Brazil court suspends congress impeachment on Rousseff

Brazilian Supreme Court suspends for week action by congress against President Dilma Rousseff on corruption charges

Photo by: Reuters
Photo by: Reuters

Brazil's President Dilma Rousseff gestures during a news conference after a meeting with jurists defending her against impeachment at the Planalto Palace in Brasilia, Brazil December 7, 2015

Brazilian Supreme Court suspended the congress’ approval of appointing a committee to study whether to impeach President Dilma Rousseff over corruption scandals.  

The impeachment process is now delayed until December 16, when the court meets for a full session.

The congress has voted on Tuesday in a secret ballot 272 to 199 for a committee prepared by the opposition and pro-impeachment politicians of the Brazilian Democratic Movement Party (PMDP), the biggest party in the coalition.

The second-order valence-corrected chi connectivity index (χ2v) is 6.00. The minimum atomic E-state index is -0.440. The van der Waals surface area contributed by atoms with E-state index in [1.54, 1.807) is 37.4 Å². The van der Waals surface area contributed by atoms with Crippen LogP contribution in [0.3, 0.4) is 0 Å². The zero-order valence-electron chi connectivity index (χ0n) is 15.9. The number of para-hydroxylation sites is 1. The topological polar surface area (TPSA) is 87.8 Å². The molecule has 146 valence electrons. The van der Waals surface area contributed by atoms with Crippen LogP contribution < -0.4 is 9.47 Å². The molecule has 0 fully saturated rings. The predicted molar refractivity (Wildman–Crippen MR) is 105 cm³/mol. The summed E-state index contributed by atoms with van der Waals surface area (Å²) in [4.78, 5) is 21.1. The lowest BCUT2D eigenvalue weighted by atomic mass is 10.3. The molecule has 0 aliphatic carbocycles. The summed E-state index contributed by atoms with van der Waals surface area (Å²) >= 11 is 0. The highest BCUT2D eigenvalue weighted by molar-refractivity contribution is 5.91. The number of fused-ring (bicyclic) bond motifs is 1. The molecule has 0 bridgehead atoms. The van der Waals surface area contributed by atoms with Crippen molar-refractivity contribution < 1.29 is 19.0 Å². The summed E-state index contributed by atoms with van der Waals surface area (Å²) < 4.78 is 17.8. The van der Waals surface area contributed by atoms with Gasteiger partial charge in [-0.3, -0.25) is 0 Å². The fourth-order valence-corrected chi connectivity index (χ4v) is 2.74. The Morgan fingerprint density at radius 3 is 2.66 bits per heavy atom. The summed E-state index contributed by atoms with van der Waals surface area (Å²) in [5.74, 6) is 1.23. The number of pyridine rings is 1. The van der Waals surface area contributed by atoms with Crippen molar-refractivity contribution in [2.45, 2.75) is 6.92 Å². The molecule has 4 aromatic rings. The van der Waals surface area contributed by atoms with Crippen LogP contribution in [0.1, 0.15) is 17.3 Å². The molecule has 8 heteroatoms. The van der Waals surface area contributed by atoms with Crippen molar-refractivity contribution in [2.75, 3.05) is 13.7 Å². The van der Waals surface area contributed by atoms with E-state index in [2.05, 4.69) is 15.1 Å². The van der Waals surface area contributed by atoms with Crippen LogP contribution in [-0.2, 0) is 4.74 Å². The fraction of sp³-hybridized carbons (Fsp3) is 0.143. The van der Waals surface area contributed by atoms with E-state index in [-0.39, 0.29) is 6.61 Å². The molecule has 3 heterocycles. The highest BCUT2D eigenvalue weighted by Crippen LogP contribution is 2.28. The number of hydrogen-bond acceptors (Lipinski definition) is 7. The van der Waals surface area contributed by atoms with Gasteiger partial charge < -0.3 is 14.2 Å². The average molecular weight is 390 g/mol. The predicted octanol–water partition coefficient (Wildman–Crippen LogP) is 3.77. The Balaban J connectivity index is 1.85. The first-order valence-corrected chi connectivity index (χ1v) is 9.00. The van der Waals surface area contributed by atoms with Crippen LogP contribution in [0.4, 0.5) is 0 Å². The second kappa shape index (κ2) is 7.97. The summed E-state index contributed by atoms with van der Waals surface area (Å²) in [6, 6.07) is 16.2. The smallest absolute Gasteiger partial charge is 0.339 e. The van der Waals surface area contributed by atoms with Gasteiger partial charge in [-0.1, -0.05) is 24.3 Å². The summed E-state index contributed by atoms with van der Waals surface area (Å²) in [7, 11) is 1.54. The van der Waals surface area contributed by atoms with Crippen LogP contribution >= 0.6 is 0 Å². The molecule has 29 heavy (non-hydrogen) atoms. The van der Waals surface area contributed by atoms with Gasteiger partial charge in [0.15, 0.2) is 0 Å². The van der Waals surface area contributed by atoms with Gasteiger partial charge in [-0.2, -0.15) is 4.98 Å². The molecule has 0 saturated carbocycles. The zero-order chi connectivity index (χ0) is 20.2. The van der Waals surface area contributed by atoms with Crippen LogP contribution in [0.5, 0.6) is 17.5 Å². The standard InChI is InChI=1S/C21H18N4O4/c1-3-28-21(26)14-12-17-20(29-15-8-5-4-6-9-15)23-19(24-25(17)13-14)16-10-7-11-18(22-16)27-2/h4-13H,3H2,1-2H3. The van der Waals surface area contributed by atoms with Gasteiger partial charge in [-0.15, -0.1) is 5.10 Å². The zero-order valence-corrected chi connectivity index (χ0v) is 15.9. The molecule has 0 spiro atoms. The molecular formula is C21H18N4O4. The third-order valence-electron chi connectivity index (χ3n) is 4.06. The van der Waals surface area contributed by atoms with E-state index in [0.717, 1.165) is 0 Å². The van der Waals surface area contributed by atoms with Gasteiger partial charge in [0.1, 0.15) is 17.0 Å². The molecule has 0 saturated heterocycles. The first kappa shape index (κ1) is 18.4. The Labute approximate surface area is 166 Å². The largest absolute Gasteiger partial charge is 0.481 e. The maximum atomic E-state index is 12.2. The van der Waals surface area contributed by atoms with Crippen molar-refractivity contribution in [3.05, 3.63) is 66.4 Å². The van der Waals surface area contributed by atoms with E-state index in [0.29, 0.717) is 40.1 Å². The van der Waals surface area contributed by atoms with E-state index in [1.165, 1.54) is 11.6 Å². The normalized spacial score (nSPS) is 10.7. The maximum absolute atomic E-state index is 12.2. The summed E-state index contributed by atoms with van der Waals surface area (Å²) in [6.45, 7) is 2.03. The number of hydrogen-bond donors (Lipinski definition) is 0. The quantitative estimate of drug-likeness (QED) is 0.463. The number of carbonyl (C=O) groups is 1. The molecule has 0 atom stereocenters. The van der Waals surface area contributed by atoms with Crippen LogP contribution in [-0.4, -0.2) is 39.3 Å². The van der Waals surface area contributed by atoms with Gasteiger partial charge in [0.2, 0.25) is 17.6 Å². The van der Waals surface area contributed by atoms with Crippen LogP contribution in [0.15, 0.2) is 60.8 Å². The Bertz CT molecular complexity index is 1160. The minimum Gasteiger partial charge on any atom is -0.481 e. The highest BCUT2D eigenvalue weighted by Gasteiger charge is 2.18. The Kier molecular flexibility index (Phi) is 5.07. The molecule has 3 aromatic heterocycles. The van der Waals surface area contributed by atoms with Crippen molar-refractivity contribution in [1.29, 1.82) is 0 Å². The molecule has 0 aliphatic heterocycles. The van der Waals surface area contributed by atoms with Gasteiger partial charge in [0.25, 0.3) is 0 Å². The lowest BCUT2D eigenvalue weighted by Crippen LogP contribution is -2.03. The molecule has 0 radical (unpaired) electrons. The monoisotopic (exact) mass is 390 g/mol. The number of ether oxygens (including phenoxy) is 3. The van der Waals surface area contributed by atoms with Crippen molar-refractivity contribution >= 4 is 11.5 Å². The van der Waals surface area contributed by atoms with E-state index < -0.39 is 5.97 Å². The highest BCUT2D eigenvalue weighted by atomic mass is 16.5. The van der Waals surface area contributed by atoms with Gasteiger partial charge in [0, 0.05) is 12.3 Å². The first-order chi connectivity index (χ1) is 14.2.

The commission is obliged with studying the case and then making a recommendation to the lower house of Congress, where -if a two-thirds vote approves- Rousseff will be on trial in the upper house.

She is accused of illegal budgeting maneuvers, but replies that the accounting maneuvers were a long accepted practice under previous governments.

Opposition parties first filed an impeachment request in September, accusing her of violating fiscal laws and manipulating government finances for her re-election campaign last year.

On the voters’ part, she is also facing the slowing down in the economy, with GDP and the Brazilian real downing this year.

Although tainted with it, there aren’t any allegations that she was directly involved into the Petrobras scandal, to which many leading politicians and businessmen, including the House Speaker Eduardo Cunha of PMDP, are involved in.

Rousseff headed the state oil company Petrobras between 2003 and 2010, when much of the alleged corruptions have occurred.

Her Workers' Party has been in power since 2003 with the help of the PMDB.

Cunha, on the other hand, is accused of using the impeachment battle for revenge against the government and prolonging his own influence.

Rousseff's chances of survival of the corruption accusations remain unclear.

TRTWorld and agencies